Manned Orbiting Laboratory

The Manned Orbiting Laboratory (MOL), originally referred to as the Manned Orbital Laboratory, was a never-flown part of the United States Air Force's human spaceflight program, a successor to the cancelled Boeing X-20 Dyna-Soar military reconnaissance space plane project. The project was developed from several early Air Force and NASA concepts of crewed space stations to be used for reconnaissance purposes. MOL evolved into a single-use laboratory, with which crews would be launched on 40-day missions and return to Earth using a Gemini B spacecraft, derived from NASA's Project Gemini.

Manned Orbiting Laboratory
A 1967 conceptual drawing of the Gemini B reentry capsule separating from the MOL at the end of a mission
Station statistics
Mission statusCancelled
Mass14,476 kg (31,914 lb)
Length21.92 m (71.9 ft)
Diameter3.05 m (10.0 ft)
Pressurized volume11.3 m3 (399.1 cu ft)
Orbital inclinationpolar or sun synchronous orbit
Days in orbit40 days
Configuration of the Manned Orbital Laboratory

The MOL program was announced to the public on 10 December 1963 as an inhabited platform to prove the utility of putting people in space for military missions.[1] Astronauts selected for the program were later told of the reconnaissance mission for the program.[2] The contractor for the MOL was the Douglas Aircraft Company. The Gemini B was externally similar to NASA's Gemini spacecraft, although it underwent several modifications, including the addition of a circular hatch through the heat shield, which allowed passage between the spacecraft and the laboratory.[3]

MOL was cancelled in 1969, during the height of the Apollo program, when it was shown that uncrewed reconnaissance satellites could achieve the same objectives much more cost-effectively. U.S. space station development was instead pursued with the civilian NASA Skylab (Apollo Applications Program) which flew in the mid-1970s.

In the 1970s, the Soviet Union launched three Almaz military space stations, similar in intent to the MOL, but cancelled the program in 1977 for the same reasons.

There is a MOL space suit on display at the Oklahoma City Science Museum, presumably never used.

Planned operations

The MOL was planned to use a helium-oxygen atmosphere. It used a Gemini B spacecraft as a reentry vehicle.

The crew were to be launched using a Titan 3M with the stacked Gemini B and MOL, and returned to Earth in the Gemini B. They would conduct up to 40 days of military reconnaissance using large optics, cameras, and side-looking radar.

The USAF Astronaut Maneuvering Unit (AMU) was developed for the MOL project. NASA chief astronaut Deke Slayton later speculated in his autobiography that the AMU may have been developed for MOL because the Air Force "thought they might have the chance to inspect somebody else's satellites."[4]

In response to the announcement of the MOL, the Soviet Union commissioned the development of its own military space station, Almaz. Three Almaz space stations flew as Salyut space stations, and the program also developed a military add-on used on Salyut 6 and Salyut 7.[5][6][7]


  • Crew: 2
  • Maximum duration: 40 days
  • Orbit: Sun synchronous or polar
  • Length: 21.92 m (71.9 ft)
  • Diameter: 3.05 m (10.0 ft)
  • Habitable volume: 11.3 m3 (400 cu ft)
  • Gross mass: 14,476 kg (31,914 lb)
  • Payload: 2,700 kg (6,000 lb)
  • Power: fuel cells or solar cells
  • RCS system: N
  • Reference:[8]

Gemini B

The Gemini capsule was redesigned for MOL and named Gemini B. Externally it was similar to Gemini, but featured a rear hatch for the crew to enter MOL and many specific systems.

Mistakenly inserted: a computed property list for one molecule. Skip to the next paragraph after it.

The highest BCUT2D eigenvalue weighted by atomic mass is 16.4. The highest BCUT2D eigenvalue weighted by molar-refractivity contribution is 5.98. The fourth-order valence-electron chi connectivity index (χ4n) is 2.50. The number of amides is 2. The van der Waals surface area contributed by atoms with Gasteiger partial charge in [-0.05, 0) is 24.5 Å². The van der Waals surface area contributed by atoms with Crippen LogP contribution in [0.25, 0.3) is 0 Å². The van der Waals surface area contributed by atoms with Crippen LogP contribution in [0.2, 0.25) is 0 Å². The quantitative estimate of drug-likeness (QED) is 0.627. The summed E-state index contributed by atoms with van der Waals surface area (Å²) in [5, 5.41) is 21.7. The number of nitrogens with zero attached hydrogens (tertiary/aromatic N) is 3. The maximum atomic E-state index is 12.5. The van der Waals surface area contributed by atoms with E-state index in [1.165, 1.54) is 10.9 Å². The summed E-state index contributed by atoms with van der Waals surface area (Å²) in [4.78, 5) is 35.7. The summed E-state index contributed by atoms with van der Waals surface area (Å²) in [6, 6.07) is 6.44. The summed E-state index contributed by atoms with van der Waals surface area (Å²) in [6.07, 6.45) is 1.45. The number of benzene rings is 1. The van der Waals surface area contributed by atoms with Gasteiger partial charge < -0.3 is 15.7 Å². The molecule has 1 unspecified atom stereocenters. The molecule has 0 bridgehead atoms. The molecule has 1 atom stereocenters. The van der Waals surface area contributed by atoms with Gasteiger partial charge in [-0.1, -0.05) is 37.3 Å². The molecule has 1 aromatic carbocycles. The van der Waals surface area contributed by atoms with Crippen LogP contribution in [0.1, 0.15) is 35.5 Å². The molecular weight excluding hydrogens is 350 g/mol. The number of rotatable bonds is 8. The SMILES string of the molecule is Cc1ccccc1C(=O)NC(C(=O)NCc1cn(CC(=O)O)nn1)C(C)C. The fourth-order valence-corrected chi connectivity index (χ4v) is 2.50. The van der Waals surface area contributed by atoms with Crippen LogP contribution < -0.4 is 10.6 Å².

Gemini B would be launched with the MOL space station. Once in orbit, the crew would power down the capsule and activate MOL. After about one month of space station operations, the crew would return to the Gemini B capsule, separate from the station and perform reentry. Gemini B had an autonomy of about 14 hours once detached from MOL.[9]

Changes from Gemini

  • Systems designed for long term orbital storage (40 days)
  • New cockpit layout and instruments[10]
  • Helium-oxygen cabin atmosphere, instead of pure oxygen
  • Larger heat shield to handle higher energy reentries from polar orbit
  • No Orbit Attitude and Maneuvering System (OAMS); capsule orientation for re-entry was handled by the forward Re-entry Control System thrusters only; the laboratory had its own reaction control system for orientation.)
  • Number of solid propellant retrorockets increased from four to six; these would be used as abort rockets in case of launch vehicle failure, as well as for deorbit

Reentry module specifications

  • Crew: 2
  • Maximum duration: 40 days
  • Length: 3.35 m (11.0 ft)
  • Diameter: 2.32 m (7.6 ft)
  • Cabin volume: 2.55 m3 (90 cu ft)
  • Gross mass: 1,983 kg (4,372 lb)
  • RCS thrusters: 16 × 98 N (22 lbf)
  • RCS impulse: 283 seconds, total 90 kgF·s
  • Electric system: 4.0 kWh
  • Battery: 180.0 A·h
  • Reference:[11]


Flight schedule


  • 1966 November 3 - MOL mockup and refurbished Gemini 2 capsule launched uncrewed as OPS 0855


  • 1970 December 1 - MOL 1 - First uncrewed Gemini-B/Titan IIIM qualification flight (Gemini-B flown alone, without an active MOL)
  • 1971 June 1 - MOL 2 - Second uncrewed Gemini-B/Titan 3M qualification flight (Gemini-B flown alone, without an active MOL)
  • 1972 February 1 - MOL 3 - A crew of two (James M. Taylor, Albert H. Crews) would have spent thirty days in orbit
  • 1972 November 1 - MOL 4 - Second crewed mission
  • 1973 August 1 - MOL 5 - Third crewed mission
  • 1974 May 1 - MOL 6 - Fourth crewed MOL mission. All Navy crew composed of Richard H. Truly and Robert Crippen
  • 1975 February 1 - MOL 7 - Fifth crewed MOL

Operational MOLs were to be launched on Titan IIIM rockets from Vandenberg AFB SLC-6 and Cape Canaveral AFS LC-40.


Test Flight

Test flight OPS 0855 for MOL was launched on 3 November 1966 at 13:50:42 UTC on a Titan IIIC-9 from Cape Canaveral Launch Complex 40. The flight consisted of a MOL mockup built from a Titan II propellant tank, and the refurbished capsule from the Gemini 2 mission as a prototype Gemini B spacecraft.